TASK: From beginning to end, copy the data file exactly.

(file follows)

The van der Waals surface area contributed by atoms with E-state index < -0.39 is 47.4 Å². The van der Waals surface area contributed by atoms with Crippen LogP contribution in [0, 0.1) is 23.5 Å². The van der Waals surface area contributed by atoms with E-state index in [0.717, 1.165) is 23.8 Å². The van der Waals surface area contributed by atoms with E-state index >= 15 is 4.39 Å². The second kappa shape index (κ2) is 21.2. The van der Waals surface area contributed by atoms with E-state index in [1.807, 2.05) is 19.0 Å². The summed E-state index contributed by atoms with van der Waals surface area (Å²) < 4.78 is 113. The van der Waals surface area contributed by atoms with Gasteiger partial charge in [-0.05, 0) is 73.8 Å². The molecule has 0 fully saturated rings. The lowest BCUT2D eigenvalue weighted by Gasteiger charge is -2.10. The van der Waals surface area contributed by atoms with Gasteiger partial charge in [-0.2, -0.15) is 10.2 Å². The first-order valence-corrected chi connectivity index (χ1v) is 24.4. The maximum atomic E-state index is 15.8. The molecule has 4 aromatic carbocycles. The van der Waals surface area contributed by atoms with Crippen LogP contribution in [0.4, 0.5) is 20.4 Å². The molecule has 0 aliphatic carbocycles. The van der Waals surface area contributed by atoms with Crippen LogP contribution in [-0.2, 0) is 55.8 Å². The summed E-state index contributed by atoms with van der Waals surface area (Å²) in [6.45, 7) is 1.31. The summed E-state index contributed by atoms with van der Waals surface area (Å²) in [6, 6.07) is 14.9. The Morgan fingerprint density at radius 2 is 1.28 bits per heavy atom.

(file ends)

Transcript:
The van der Waals surface area contributed by atoms with E-state index < -0.39 is 47.4 Å². The van der Waals surface area contributed by atoms with Crippen LogP contribution in [0, 0.1) is 23.5 Å². The van der Waals surface area contributed by atoms with E-state index in [0.717, 1.165) is 23.8 Å². The van der Waals surface area contributed by atoms with E-state index >= 15 is 4.39 Å². The second kappa shape index (κ2) is 21.2. The van der Waals surface area contributed by atoms with E-state index in [1.807, 2.05) is 19.0 Å². The summed E-state index contributed by atoms with van der Waals surface area (Å²) < 4.78 is 113. The van der Waals surface area contributed by atoms with Gasteiger partial charge in [-0.05, 0) is 73.8 Å². The molecule has 0 fully saturated rings. The lowest BCUT2D eigenvalue weighted by Gasteiger charge is -2.10. The van der Waals surface area contributed by atoms with Gasteiger partial charge in [-0.2, -0.15) is 10.2 Å². The first-order valence-corrected chi connectivity index (χ1v) is 24.4. The maximum atomic E-state index is 15.8. The molecule has 4 aromatic carbocycles. The van der Waals surface area contributed by atoms with Crippen LogP contribution in [0.4, 0.5) is 20.4 Å². The molecule has 0 aliphatic carbocycles. The van der Waals surface area contributed by atoms with Crippen LogP contribution in [-0.2, 0) is 55.8 Å². The summed E-state index contributed by atoms with van der Waals surface area (Å²) in [6.45, 7) is 1.31. The summed E-state index contributed by atoms with van der Waals surface area (Å²) in [6, 6.07) is 14.9. The Morgan fingerprint density at radius 2 is 1.28 bits per heavy atom.